Chelkan language


Spelling variants: the Chalkan language. The old name: the language of Lebed Tatars (the ethnic group got its name from living along the coasts of the river Lebed), Nikolay A. Baskakov used a compound name: the dialect of Lebed Chalkan Tatars (kuu-kizhi). The people’s endonyms are shalgannu/shalgandu, also kuu-kizhi (from the Chelkan kuu – swan, hence the ethnonym Lebed Tatars or Lebedins (lebed means swan in Russian), a calque from the Turkic kuu, and the river name Lebed), the name the group uses for the language is shchalgan til / shalgan til, shalganug.

General characteristics

Previously, Chelkans were considered to be part of the Altai people, and their language was classified as a northern dialect of Altai. In 2000, Chelkans were recognized as a separate ethnic group and listed among the indigenous small-numbered peoples of the Russian Federation. The 2002 Census was the first Census to record Chelkans as a separate ethnic group.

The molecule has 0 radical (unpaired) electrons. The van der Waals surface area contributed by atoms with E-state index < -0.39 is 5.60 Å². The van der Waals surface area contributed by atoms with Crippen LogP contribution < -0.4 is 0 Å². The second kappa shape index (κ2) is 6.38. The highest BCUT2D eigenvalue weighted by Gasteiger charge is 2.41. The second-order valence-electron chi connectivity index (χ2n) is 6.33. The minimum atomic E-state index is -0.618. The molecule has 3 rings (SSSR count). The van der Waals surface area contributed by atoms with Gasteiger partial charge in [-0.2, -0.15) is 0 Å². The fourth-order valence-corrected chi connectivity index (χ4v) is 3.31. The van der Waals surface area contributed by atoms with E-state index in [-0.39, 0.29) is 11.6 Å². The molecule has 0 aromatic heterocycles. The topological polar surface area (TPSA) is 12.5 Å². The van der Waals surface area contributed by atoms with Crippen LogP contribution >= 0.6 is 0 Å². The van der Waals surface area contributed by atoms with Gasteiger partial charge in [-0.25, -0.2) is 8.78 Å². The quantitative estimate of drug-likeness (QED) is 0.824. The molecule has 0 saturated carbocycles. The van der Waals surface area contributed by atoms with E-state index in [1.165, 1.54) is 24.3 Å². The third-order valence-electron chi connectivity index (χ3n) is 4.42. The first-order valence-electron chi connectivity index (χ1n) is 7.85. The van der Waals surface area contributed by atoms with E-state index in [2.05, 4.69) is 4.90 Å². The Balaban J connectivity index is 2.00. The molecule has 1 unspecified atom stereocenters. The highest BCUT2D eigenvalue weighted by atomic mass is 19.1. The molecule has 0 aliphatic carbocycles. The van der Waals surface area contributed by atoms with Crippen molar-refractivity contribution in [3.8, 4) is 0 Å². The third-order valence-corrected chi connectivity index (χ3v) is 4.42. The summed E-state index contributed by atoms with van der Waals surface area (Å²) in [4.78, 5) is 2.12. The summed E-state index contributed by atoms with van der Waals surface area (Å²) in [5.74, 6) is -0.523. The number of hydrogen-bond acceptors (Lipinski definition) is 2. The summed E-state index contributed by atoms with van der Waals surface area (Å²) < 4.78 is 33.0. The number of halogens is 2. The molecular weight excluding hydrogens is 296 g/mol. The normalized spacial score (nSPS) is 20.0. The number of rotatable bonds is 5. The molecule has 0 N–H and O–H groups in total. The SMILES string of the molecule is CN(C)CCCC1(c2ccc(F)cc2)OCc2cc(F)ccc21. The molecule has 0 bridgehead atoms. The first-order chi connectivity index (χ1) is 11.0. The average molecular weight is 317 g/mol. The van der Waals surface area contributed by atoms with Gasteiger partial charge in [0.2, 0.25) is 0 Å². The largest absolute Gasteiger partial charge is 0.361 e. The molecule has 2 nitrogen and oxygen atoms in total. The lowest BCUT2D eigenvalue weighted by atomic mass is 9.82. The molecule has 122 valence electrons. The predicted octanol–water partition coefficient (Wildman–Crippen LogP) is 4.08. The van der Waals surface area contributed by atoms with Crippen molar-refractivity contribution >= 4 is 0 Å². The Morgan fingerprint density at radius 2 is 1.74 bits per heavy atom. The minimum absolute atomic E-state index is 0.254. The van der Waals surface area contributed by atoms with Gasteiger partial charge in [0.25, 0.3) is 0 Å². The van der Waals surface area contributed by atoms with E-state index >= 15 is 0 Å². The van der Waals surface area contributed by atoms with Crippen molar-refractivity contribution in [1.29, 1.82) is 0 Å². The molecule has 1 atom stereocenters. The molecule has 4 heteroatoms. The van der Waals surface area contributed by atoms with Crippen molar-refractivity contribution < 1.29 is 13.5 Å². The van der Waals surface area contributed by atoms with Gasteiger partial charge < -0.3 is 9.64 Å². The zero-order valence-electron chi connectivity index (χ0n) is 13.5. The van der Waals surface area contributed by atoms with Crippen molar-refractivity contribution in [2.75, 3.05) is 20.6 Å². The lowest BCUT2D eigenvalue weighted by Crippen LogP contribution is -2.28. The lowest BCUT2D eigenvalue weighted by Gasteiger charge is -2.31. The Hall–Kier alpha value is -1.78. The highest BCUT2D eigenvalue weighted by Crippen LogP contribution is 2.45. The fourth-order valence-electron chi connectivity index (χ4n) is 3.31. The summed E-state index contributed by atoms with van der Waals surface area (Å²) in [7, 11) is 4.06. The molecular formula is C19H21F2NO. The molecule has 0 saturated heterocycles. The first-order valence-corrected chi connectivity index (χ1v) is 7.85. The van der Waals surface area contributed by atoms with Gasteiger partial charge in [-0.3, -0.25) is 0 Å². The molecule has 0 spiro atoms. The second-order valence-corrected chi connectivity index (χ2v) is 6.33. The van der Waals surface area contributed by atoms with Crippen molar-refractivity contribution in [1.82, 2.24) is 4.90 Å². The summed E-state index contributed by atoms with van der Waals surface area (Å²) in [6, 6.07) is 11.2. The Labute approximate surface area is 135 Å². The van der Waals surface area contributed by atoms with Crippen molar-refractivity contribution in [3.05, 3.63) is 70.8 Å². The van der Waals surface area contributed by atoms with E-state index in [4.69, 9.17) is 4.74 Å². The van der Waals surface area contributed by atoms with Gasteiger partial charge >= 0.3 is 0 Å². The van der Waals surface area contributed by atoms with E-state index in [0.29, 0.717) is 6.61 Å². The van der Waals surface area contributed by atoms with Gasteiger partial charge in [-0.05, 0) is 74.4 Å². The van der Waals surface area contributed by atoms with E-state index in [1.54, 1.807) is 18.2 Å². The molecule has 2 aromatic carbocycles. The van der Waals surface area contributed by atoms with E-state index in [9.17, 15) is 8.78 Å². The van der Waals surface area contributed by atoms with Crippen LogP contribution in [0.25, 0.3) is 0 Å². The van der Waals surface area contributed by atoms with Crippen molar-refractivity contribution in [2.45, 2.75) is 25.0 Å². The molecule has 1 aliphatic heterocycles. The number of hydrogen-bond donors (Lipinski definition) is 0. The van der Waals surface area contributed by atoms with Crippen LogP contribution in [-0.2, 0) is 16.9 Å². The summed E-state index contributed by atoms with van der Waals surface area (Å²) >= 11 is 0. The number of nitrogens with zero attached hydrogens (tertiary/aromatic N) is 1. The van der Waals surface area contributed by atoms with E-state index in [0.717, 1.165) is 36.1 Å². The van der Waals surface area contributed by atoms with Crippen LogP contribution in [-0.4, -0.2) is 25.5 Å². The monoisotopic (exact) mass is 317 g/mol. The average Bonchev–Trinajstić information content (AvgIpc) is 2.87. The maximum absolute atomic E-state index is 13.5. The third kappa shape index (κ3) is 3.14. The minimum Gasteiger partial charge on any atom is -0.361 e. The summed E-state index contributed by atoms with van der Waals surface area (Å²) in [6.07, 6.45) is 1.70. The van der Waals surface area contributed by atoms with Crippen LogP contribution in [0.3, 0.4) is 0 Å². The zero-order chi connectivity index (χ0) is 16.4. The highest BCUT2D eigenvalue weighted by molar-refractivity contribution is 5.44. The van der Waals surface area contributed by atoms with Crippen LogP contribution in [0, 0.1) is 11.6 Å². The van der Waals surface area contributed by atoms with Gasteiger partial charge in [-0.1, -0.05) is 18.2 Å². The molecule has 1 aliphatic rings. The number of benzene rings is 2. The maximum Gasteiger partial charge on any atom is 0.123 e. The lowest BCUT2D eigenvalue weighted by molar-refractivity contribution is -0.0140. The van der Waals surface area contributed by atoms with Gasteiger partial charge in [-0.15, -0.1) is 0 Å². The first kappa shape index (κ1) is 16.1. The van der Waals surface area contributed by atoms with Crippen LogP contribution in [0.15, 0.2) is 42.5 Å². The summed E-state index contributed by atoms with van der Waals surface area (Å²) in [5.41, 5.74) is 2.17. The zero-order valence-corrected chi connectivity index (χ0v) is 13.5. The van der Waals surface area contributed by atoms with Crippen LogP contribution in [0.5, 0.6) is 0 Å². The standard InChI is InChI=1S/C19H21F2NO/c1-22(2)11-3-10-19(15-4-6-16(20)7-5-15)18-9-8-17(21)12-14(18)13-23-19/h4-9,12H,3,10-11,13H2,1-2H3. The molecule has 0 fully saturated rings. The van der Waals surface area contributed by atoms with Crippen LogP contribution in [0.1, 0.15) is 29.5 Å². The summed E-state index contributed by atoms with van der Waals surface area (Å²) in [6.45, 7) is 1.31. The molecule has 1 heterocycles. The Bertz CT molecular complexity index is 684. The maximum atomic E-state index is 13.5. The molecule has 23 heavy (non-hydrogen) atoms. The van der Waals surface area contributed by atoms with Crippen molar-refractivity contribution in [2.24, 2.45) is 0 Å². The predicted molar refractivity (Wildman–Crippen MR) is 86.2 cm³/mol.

A delegation of Chelkans at the festival of indigenous peoples of the world. Turochak village, 2017.
Sociolinguistic characteristics

When surveyed in 2000, 81.6% of ethnic Chelkans in the Turochak district called Chelkan their native tongue, and 9.9% said their native tongue is Russian. A sociolinguistic study conducted in the same year showed that the overwhelming majority of Chelkans (73%) speak Chelkan, although 25.6% prefer Russian. Mostly Chelkans speak Chelkan and Russian since they live in a close contact with Russians. The 2014–2017 field studies show that most Chelkans use Russian when communicating among themselves.

Interactive atlas of indigenous peoples of the North, Siberia and Far East